(1955, Drama-Teen/Crime, b&w)
You’re dirt, Terry. He’d never touch you.
In a nutshell:
Murderous delinquents take a farm family hostage.
A wealthy doughy man tries to pick up a girl named Terry in a bar. She invites him back to her apartment, and rather than wonder why she’s immediately agreed to take home an ugly stranger twice her age, he stuffs all his cash into his jacket and follows her out to the curb for a richly deserved mugging.
Terry’s boyfriend Mike and their friend Al take his wallet and severely beat him until the cops show up to make arrests. The boys get away, but Terry and Jane (Al’s innocent blind date) are arrested. Despite her protests, the authorities irrefutably state that Jane was somewhere in the immediate vicinity when it happened, so her parents disown her and the judge sends her up the river for a year. In prison, the girls strip for gratuitous showers and then have an obligatory scene where they wrestle in their underthings (apparently this prison eschews the traditional jumpsuits in favor of low-cut slips).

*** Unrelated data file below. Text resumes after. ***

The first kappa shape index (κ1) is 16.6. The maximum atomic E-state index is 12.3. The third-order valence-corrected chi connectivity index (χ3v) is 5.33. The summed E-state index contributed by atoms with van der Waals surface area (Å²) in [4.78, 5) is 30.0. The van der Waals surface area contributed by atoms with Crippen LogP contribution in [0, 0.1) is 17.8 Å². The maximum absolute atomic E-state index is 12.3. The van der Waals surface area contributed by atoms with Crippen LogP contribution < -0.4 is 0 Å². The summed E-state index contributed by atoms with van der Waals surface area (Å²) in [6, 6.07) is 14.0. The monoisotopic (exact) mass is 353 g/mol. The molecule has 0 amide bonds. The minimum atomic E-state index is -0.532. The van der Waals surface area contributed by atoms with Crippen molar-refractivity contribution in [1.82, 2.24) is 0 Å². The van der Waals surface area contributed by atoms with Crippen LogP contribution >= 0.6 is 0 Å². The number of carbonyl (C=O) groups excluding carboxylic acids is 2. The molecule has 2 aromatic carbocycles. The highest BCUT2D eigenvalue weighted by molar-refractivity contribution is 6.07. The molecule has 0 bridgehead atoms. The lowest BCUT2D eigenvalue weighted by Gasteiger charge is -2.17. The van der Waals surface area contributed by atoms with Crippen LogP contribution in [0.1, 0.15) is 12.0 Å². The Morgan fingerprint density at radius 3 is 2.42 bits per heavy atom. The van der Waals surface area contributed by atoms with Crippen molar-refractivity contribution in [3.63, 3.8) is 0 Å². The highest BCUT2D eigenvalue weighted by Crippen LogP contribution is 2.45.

The next day a matron and a moralizing cop drive them out to another facility. They never make it, since the psychotic Mike takes this opportunity to run them into a ditch, kill the cop, and laboriously tie up the matron in full view of the road. For some reason they drag Jane along with them. A handy plot point on the radio lets them know about their pursuit, so they ditch the car (literally) in the country and walk to a nearby farmhouse.
A friendly old farm couple lives there and we learn that their ex-military son will be coming home to visit from college. Everyone sits around the living room at gunpoint, reading the bible aloud and staring dumbfounded at the phone while Terry’s sordid life story slowly comes out into the open. Mike and Terry send Al a letter, and wait for him to come pick them up.
Eventually the son comes home to provide a focus for Mike’s psychotic aggression, Terry’s sleazy pick-up attempts, and Jane’s innocent worry. (It is at this point that Jane utters the immortal, “You’re dirt, Terry. He’d never touch you.”) Police are thrown off the scent, Al is called and told to hurry, and a friendly neighbor is killed and thrown into the cellar. The above two paragraphs describe approximately nine tenths of the film.